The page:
I've had my hands on computers in one form or another since the days of FORTRAN, but I've never gotten really good at using them. I typically learn just enough tricks to accomplish the goal of the moment, and that's about all. So I learned sufficient FORTRAN to get my thesis written. Along the way, I learned some arcane noise and air quality modeling programs that I needed for my engineering work. And it's hard to get through life these days without spreadsheeting something, so I figured out how to do that. Then I started writing fiction, and I thought my days of technical bafflement were over.
I'm on my fourth word processing program now. They've all worked pretty well, but I imagine somebody will find a reason for me to learn a few more before I retire. I acquired an agent about the time the web mushroomed out of the techies' world and into the lives of the rest of us. She insisted that we communicate by e-mail, so I learned to do that. I discovered that the Internet could bring experts right into my office, making book research so very much easier. I found that online communities could introduce me to folks who shared my interest in mysteries and writing and music. Now I have friends that I may never meet in person. When my first book was published, I built my own website. (My kids were really impressed by that one.) And now I'm blogging. Wait'll my kids find out.
So why am I blogging here with the other Lady Killers? I write a mystery series featuring archaeologist Faye Longchamp. The first two installments, Artifacts and Relics, show Faye's evolution from a black market archaeologist operating on the fringes of the law to an earnest, ambitious graduate student hoping to earn that all-important Ph.D. someday. Faye has a penchant for turning up trouble while she's turning over dirt, and that's not going to change any time soon. In the next book, Effigies, she'll go toe-to-toe with a man who's willing to bulldoze a 2000-year-old piece of history--an ancient Indian mound. Faye's about five feet tall and she weighs about a hundred pounds, but I wouldn't want to cross her. My money says that the Indian mound lives to see another day.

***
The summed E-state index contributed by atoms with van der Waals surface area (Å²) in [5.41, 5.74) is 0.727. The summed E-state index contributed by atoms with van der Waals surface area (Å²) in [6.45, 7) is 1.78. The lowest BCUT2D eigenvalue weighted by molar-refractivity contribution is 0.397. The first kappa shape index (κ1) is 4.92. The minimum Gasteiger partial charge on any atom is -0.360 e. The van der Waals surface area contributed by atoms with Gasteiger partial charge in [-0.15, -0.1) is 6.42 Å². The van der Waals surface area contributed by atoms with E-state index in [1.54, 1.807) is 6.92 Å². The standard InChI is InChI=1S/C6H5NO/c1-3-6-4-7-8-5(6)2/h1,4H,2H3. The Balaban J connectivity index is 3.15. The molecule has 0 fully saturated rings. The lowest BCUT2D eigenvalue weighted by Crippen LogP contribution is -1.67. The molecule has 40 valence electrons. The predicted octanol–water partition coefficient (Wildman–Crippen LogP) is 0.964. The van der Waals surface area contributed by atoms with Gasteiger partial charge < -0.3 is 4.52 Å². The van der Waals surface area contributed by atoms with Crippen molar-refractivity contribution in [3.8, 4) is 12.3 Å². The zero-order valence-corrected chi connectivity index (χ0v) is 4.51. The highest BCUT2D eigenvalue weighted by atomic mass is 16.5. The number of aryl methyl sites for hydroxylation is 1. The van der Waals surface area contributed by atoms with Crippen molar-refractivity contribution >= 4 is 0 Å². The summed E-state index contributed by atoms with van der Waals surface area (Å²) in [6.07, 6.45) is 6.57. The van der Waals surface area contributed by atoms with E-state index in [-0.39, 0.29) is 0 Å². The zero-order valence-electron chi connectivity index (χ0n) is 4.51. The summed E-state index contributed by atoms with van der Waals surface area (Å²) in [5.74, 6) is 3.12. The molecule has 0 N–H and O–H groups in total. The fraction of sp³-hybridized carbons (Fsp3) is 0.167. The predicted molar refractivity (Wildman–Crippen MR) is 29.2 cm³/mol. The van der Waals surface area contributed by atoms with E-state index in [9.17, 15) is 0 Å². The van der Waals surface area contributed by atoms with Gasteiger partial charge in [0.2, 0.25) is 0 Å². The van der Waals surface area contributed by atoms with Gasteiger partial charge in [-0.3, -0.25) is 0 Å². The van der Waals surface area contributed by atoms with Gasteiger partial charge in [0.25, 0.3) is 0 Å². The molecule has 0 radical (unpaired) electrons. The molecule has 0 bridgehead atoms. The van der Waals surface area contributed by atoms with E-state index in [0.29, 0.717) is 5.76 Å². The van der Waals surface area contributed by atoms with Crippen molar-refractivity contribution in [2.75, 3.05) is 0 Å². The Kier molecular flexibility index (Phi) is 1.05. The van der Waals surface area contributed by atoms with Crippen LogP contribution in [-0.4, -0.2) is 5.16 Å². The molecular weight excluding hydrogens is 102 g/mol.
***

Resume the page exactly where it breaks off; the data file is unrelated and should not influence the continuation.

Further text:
Faye is multiracial. Her ancestry is mostly European and African, but she has a little smidgen of Creek blood. Her best friend Joe Wolf Mantooth is mostly Creek (and fully gorgeous), but he has enough European ancestry to give him a pair of sea-green eyes. You could say that Faye and Joe are living, breathing shrapnel from the great explosion that took place in the New World in 1492. As a writer, I find looking at the world through Faye's and Joe's eyes to be exciting and challenging. They let me take a fresh look at America's past, and they give me some new stories to tell.
You can find out more about Faye and Joe and my work on my website: http://www.maryannaevans.com
Remember? It's the one I built myself, thereby astonishing my children.
Hey, kids, look! Mom's blogging...